For many, Google Image Search is the one-stop shop for portraits, landscapes, backgrounds, or patterns. But, just because you can find it on a Google image search, doesn’t mean mean that’s fair game and free for the taking.
Think of it like a parking lot—just because cars are parked there, doesn’t mean that you can just hop in any vehicle you want and go for a joy ride! All images have a license attached to them, and a license is basically a set of permissions that tells you what you can and cannot do with the image.
There are several different types of image licenses, but the most common you’ll run across are from Creative Commons. I’ll send you over to their handy descriptions of the licenses, so that you can have that info for quick reference.
Also, check out this handy infographic if you’ve got questions about pictures that don’t fall under Creative Commons.
Anyways, on to the list of free stock image websites! As for licenses, sites one and two fall are Creative Commons Zero licensed, which means you can “copy, modify, distribute and perform the work, even for commercial purposes, all without asking permission” (other details about that here).
Pixabay has a HUGE searchable library of images. You don’t even have to make an account to download images (you will, however, if you want to download the high-resolution versions of images). This is one of my first stops when I’m looking for the just the right image from a free source!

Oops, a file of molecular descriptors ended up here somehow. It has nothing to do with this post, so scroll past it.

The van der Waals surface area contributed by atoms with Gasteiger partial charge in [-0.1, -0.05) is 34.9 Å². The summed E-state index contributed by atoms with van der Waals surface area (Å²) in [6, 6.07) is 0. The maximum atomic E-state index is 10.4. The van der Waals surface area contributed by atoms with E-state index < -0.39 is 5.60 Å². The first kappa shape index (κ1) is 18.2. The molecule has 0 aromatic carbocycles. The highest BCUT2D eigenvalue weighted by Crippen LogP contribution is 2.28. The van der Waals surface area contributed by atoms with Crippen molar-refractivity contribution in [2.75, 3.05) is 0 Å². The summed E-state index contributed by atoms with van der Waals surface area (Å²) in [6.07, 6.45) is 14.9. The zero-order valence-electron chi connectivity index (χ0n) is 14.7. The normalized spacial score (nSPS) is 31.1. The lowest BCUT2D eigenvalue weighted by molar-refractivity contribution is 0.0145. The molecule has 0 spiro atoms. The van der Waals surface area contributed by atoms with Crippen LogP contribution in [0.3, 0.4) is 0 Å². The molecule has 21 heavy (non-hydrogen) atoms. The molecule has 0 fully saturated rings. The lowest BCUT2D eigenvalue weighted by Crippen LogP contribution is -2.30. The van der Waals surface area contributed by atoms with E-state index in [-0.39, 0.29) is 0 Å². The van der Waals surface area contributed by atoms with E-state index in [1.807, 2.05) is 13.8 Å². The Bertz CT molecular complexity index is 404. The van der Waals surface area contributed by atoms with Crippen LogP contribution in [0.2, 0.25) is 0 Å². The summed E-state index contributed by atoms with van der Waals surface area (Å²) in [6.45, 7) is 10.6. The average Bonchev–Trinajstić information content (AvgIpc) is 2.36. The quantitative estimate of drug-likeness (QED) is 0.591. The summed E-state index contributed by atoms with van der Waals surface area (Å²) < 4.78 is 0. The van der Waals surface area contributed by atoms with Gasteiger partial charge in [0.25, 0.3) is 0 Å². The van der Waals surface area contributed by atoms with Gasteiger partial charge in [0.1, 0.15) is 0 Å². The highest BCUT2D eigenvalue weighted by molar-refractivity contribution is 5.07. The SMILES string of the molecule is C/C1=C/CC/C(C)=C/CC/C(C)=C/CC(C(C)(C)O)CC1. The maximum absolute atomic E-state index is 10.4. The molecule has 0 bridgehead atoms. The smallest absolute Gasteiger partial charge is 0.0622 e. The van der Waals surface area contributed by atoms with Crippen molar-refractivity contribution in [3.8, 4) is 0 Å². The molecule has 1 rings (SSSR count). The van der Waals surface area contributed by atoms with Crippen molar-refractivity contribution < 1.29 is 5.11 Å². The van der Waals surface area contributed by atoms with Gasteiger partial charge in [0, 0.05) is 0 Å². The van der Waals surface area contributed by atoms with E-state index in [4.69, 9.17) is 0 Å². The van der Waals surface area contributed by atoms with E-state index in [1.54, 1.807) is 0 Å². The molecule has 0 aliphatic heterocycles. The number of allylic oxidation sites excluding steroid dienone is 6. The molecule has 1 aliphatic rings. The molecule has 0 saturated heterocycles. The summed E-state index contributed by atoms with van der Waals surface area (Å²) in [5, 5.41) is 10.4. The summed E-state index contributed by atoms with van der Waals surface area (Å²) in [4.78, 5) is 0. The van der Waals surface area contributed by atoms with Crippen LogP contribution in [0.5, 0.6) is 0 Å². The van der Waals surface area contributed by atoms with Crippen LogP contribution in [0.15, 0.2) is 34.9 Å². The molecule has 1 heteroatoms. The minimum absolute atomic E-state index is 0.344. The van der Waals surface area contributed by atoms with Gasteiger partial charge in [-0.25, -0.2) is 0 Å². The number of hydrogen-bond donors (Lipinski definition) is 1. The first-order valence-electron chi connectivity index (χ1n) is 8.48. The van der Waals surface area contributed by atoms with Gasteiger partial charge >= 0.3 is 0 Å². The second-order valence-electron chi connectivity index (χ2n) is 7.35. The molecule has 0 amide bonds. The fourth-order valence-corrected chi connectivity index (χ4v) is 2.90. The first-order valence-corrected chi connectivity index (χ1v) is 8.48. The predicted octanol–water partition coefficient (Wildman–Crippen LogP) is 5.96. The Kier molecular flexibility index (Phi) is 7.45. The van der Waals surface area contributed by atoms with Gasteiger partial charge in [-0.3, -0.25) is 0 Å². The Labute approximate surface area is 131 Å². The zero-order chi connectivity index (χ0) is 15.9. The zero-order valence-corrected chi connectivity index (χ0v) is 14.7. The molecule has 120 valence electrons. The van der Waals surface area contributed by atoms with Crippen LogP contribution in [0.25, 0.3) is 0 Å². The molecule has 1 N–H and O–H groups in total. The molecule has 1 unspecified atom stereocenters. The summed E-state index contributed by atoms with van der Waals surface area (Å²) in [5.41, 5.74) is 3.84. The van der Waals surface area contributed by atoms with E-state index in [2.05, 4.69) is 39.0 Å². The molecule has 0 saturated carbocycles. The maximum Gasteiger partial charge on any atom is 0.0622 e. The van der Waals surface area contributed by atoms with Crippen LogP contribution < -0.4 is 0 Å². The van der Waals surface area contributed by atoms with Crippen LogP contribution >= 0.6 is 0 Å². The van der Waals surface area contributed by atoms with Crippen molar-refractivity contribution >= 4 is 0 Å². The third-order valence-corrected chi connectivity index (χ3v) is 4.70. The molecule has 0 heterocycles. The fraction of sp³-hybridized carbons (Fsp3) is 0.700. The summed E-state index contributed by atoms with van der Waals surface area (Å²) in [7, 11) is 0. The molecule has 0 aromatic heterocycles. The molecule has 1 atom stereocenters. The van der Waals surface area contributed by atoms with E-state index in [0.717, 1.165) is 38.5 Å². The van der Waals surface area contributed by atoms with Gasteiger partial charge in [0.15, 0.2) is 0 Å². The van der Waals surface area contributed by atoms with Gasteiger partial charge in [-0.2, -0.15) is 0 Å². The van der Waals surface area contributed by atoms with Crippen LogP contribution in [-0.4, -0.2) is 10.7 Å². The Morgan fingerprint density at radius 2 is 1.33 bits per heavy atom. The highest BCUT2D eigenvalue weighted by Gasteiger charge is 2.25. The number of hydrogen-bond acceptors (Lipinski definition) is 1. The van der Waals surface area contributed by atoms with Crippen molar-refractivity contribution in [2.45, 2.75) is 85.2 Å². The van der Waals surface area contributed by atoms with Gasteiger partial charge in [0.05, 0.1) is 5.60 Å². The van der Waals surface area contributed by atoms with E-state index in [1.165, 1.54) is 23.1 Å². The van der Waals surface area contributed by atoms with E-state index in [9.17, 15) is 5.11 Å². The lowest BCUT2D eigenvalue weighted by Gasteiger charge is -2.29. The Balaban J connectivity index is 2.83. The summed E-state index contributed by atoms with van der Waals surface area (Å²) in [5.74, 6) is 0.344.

Unsplash is Tumblr blog that is frequently updated with Instagram-styled, high resolution, completely-free-to use stock. It’s almost not a bad thing that there’s no search feature—image searching is like wandering through a beautiful art gallery. There are mostly landscapes, cityscapes, and still life shots on this site.
PicJumbo: even though their collection isn’t the largest on this list, they’ve got quite a large range of styles and categories! Search for anything from technology to abstract bokeh (good for backgrounds!). Now, PicJumbo isn’t licensed under Creative Commons Zero, but I’ll copy and paste the license so you can see it. You’re allowed to use PicJumbo images for:
Part of Website or Mobile App (background, etc.)
Image Placeholders in Articles or Websites
Image Placeholders in Templates for Sell
Part of Template for Sell (Attribution greatly appreciated)
All Personal & Commercial works
That isn’t quite the same as the Zero license, but for most intents and purposes, you should be fine to use those images for your projects.
The photographers and websites are doing their work for free—so if you can, donate or share to let them know you appreciate their work, and so they can keep providing great stock!
And if you found this post helpful, you can share it, too!